The Impact of a growing family
Tor had married three times. He had three boys with his first wife Greta: Albert Jr (Abbe), Johan and Lukas. The next two marriages produced three more male descendants. Ake, Tor's brother, had one son only, Gerard, which simplified the ownership inheritance. But Tor's situation was more complicated. During his first divorce, his first wife, Greta, strongly defended the ownership rights of her sons. Each received a third each of Tor's shares, with Abbe, the eldest, getting an additional 1% so his siblings would see him as the dominant leader. When the younger half-brothers were born, each of the eldest brothers gave 1% of their shares to them. From two owners in the fourth generation, the family business now had seven owners in the fifth generation with very unequal shareholdings, both inter- and intrabranch. To gain clarity and commitment, a 50-year ownership contract was drawn up along the following lines:

- The family wanted to stay together and build the business;
- Family members wanting to sell were not allowed to go outside the family.

While other cousins in the fifth generation pursued outside careers, management responsibilities were divided among Abbe, Lukas, and Gerard. Abbe looked after the newspaper business and emerged as the leader, with a strong entrepreneurial drive. Lukas looked after the magazine business and Gerard became head of book publishing.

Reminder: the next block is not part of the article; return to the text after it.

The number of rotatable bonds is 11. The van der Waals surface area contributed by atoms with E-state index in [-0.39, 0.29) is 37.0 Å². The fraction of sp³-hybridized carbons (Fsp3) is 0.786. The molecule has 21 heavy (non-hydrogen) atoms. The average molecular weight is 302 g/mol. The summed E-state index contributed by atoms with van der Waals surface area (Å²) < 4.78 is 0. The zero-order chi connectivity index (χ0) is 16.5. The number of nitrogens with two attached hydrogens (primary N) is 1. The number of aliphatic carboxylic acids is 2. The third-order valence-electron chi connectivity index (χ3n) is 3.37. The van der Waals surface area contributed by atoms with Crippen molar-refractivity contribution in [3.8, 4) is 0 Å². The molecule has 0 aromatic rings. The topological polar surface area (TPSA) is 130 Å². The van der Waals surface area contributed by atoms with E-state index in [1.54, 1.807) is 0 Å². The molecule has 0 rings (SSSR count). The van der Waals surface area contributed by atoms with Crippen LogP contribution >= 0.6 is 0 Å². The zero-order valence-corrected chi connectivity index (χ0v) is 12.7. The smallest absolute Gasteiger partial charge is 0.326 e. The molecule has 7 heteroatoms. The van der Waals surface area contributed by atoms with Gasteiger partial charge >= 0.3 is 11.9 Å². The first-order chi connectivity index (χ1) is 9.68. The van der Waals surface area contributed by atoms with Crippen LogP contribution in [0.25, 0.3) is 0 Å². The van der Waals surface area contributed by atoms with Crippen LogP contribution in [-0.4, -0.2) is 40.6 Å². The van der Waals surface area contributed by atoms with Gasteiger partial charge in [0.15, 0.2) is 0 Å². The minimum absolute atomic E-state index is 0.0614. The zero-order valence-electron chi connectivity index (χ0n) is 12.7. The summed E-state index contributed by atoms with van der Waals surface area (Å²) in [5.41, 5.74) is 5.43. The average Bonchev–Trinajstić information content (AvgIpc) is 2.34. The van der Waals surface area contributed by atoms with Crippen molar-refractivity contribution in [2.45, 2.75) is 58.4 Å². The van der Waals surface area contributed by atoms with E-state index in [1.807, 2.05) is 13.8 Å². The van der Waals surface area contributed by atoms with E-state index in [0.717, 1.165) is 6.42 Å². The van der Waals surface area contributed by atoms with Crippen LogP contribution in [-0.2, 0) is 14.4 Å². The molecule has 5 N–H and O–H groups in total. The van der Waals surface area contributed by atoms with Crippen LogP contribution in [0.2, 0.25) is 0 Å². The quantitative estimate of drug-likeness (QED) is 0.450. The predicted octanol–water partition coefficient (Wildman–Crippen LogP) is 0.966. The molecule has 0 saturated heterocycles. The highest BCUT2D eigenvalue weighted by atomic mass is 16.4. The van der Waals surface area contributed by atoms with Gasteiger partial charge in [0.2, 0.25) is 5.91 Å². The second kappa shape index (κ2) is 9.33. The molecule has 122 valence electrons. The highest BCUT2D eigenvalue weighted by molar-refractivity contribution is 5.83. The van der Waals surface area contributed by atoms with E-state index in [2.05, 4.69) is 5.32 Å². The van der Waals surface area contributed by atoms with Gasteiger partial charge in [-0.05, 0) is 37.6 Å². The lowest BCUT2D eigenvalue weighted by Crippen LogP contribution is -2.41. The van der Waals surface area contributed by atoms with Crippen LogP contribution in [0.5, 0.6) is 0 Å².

Lukas said of this arrangement between the cousins: "In a way, we did not need a paper contract. The bond was strong. We wanted to stay together and had more than enough trust in each other."

By now, the Bonnier family business had such a strong position in publishing and editing in Sweden that public concern was growing. The family, it was said, was too powerful. Abbe was troubled by this and adopted the view that the family's future was in unrelated diversification, away from Swedish media. So Abbe launched a more than three-decade expansion. The group made initial investments in vertically related industries like paper and acquired companies in unrelated industries such as furniture production, disposable tableware, packaging, engineering and ferry service. Lukas said: "Abbe was unstoppable. But he did consult with his cousin Gerard, the single largest owner, before making any investment. And there was good corporate back-up by a solid finance director."